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Robert Ray wrote:The re-use of pallets for all kinds of shipments shouldn't be discounted. We had an employee who picked up a pallet and the skin on the inside of her forearm broke out in blisters. We have no idea what was on the pallet previously and it makes me cautious on the re-use of some pallets.

Here in Canada, the pallets have certain labels stamped on them. HT stands for "heat treated" and are the only ones I would reuse. The possibility of something toxic having been spilled on them unintentionally hadn't occurred to me, although I admit if I'm looking for raw material, I would automatically avoid any that looked suspicious. There are so many things to balance - new material means that a living tree got cut down - used material makes one worry what it might have been used for. Healthy soil with plenty of helpful microbes is one line of defense, as is adding home-made biochar to provide homes for all those helpful microbes to live in and sequester anything nasty in the neighborhood. There could easily be contaminants in your soil depending on its history, so no matter what, we need to build healthy soil and watch for bad signs and be prepared to be flexible.
 
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hi, sorry to hear that you've been experiencing difficulty with finding material for a raised bed
i grow tulip poplar bark at my wooded homestead farm, it is a type of tree bark that peels easily from the tree and is useful for all sorts of things
it'd make great mulch for the raised bed
you could use that to make a type of rasied bed that is known in permaculture as a hugelkulture mound
rather than having a wooden frame of prepared (shaped) lumber, you just gather what natural material you have. here are ideas of material for the hugelkulture mound: straw, leaves and soil. that mixed with tulip poplar bark from me would be very good.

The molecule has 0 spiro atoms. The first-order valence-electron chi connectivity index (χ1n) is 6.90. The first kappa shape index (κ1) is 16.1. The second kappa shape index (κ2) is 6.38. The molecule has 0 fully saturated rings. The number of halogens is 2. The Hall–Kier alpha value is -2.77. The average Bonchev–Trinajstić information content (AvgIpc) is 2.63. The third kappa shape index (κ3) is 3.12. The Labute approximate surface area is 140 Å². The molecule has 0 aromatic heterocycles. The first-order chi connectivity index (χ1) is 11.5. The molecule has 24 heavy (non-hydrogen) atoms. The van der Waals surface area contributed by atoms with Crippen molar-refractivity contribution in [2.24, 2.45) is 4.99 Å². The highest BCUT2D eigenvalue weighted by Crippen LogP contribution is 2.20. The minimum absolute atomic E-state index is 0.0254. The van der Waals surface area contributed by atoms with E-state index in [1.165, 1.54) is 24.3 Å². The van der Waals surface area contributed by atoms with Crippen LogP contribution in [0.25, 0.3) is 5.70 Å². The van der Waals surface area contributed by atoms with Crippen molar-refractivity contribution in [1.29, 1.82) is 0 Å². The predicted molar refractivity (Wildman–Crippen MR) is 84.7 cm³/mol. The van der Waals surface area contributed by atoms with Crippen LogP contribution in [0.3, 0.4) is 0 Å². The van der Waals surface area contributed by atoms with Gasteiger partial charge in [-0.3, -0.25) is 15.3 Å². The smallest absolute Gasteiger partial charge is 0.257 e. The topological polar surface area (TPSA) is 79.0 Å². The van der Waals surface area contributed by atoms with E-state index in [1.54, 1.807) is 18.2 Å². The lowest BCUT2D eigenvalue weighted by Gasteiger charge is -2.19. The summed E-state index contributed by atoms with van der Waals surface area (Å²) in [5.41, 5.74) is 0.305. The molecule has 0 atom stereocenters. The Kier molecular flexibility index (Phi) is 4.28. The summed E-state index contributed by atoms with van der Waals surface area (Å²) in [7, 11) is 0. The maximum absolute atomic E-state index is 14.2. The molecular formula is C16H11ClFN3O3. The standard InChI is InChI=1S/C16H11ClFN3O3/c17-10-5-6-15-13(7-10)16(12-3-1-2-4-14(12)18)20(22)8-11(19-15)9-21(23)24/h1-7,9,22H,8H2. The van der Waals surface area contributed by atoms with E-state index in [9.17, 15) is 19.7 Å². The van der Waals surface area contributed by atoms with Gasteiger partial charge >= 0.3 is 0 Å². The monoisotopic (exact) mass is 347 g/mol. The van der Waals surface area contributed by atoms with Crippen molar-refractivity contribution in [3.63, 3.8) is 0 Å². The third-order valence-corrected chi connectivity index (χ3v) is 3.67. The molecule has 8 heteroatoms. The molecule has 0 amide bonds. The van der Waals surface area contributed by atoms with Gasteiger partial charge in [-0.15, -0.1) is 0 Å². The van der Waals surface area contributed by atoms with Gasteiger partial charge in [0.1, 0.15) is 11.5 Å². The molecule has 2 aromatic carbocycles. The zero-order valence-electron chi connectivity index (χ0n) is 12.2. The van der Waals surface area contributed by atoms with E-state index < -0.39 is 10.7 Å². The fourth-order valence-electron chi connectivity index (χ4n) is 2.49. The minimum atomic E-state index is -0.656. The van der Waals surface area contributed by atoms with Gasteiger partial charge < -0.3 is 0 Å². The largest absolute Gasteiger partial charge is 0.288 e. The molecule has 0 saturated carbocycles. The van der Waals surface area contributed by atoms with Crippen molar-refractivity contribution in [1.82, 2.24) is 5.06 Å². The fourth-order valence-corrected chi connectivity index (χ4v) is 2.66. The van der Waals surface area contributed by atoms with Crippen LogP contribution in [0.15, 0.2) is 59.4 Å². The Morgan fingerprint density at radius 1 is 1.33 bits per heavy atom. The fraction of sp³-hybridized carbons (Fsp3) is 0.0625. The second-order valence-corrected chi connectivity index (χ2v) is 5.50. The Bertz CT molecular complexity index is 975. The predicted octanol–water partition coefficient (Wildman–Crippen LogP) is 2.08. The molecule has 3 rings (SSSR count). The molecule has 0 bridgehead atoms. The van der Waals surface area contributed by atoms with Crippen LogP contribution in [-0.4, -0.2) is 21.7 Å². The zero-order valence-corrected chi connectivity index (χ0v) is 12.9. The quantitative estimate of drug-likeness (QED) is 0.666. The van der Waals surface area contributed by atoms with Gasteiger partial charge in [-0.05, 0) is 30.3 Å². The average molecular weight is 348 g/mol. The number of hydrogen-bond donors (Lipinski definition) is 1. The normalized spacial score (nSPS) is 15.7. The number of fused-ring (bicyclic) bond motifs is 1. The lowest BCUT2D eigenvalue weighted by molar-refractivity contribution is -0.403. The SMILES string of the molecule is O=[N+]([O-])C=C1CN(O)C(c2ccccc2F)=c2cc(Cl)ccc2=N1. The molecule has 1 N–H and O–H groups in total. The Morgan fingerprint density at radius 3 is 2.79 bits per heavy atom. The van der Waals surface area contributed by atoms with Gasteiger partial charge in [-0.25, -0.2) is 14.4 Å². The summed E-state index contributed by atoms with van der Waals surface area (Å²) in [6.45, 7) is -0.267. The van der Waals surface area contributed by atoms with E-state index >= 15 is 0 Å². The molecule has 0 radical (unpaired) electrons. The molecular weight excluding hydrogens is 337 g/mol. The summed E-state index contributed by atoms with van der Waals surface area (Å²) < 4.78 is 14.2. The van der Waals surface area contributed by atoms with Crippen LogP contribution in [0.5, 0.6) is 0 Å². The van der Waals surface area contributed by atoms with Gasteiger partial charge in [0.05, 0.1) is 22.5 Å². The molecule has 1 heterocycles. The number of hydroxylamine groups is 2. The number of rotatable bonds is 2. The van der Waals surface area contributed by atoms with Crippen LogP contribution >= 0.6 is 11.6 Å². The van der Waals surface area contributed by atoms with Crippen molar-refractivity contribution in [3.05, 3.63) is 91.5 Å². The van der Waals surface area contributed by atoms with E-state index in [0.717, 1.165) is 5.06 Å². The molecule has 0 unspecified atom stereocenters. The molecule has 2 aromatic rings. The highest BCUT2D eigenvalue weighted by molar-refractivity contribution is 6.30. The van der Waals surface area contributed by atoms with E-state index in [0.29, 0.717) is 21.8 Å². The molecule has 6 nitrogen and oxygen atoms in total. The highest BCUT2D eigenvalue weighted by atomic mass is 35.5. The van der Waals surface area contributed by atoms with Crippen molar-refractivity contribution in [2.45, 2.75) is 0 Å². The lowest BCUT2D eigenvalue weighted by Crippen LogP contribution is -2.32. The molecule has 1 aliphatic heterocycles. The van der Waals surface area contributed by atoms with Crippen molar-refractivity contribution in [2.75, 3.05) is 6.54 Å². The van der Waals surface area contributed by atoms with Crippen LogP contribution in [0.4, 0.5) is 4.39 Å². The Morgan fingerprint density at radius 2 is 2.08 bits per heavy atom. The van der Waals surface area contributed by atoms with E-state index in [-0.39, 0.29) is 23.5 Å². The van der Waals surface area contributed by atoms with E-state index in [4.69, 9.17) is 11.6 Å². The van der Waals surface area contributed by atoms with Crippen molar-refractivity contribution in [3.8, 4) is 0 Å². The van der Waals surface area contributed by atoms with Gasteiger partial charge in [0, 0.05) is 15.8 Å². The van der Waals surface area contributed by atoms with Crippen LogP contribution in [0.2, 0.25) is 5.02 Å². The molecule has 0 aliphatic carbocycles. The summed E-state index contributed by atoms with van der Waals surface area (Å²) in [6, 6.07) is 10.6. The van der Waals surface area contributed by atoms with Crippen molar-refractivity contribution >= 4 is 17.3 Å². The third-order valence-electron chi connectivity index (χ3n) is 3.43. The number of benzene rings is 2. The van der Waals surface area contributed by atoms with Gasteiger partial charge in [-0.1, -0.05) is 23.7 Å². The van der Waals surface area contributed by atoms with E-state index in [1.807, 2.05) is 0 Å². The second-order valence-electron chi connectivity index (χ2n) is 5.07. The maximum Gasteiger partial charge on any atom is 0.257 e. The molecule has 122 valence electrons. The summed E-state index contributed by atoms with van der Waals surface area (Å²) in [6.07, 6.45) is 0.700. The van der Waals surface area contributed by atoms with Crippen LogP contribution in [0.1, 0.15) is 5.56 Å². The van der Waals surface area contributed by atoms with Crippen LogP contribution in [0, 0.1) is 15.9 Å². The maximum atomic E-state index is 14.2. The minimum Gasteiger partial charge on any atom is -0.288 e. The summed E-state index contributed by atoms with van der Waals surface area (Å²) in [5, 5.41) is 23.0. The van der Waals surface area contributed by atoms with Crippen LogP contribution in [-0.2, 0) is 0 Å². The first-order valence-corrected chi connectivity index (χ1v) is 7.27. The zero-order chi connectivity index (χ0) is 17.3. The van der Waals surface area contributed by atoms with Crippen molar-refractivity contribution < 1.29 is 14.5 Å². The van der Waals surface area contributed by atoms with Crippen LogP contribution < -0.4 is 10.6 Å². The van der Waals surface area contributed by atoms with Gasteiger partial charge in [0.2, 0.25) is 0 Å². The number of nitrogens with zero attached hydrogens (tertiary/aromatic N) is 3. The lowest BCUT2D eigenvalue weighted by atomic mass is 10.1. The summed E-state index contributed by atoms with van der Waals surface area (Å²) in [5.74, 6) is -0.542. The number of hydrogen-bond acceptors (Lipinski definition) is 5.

i live in virginia but i could ship about 1lb of tulip poplar bark to you
the mulch would be ready in about one day and it would get to you by shipping in about a week
today, please communicate with me by email to let me know if you can afford $25 for the tulip poplar bark and where i should ship it to
thank you,
kristen
 
pollinator
Posts: 289
Location: Calhoun County, West Virginia
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Weave your Raised Bed Frames.

I dont know what the tree trimming situation is in Dallas but if you could get on a campaign to take all available tree trimmings from people who curbside them, you could weave nice organic looking raised beds with say 4 inch diameter pieces axe trimmed (and charred) and malleted vertically into the ground, then 3 inch diameter lengths very long pieces for the sides, then finish with a weave of 1 to 1/2 inch diameter vertical short pieces to bring it all together.  I think it would look very organic and be fairly healthy and use up tree trim parts. Perhaps your county has a free spot for compost and other things that result from county maintenance, and you could try them. Or craigslist a win-win situation "I will haul away your bails of twigs and cut wood, etc".

An alternative somewhat sketchy solution would be to go to your local Walmart produce departments--they throw away about 1/2 to a ton of carboard every day, it gets mashed, bailed and hauled away, but you might ask for some empty cardboard apple boxes which are pretty tough if you are not afraid of incidental pesticide residue. You could even double them up lid and top which fit into each other, for double strength.

Id go with the first idea, but the 2nd one would be a "survival mode" solution and sometimes we're in that mode aren't we?

Best, M
 
Simon Torsten
Posts: 99
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I got a notification via email, not sure why, but my input was requested.

(I'm replying to ll the permies stuff lost track)

Dallas probably does have a crunch in materiaks.

You may not have a lot of foliage you can use to make raised beds.

In the old wealth parts of town they do have a lot of log-like stuff they have to have removed.

Get in touch with tree services and let them dump branches on your property.

Then you can cut the smaller branches off and foliage and use them for fill. Use the trunk limbs as the "railroad ties" in your Home Deopot style. raised beds.

Or make a swale and top the whole structure with THAT soil....

 
Always look on the bright side of life. At least this ad is really tiny:
Work Trade for the 2023 Garden Master Course
https://permies.com/wiki/190487/permaculture-projects/Work-Trade-Garden-Master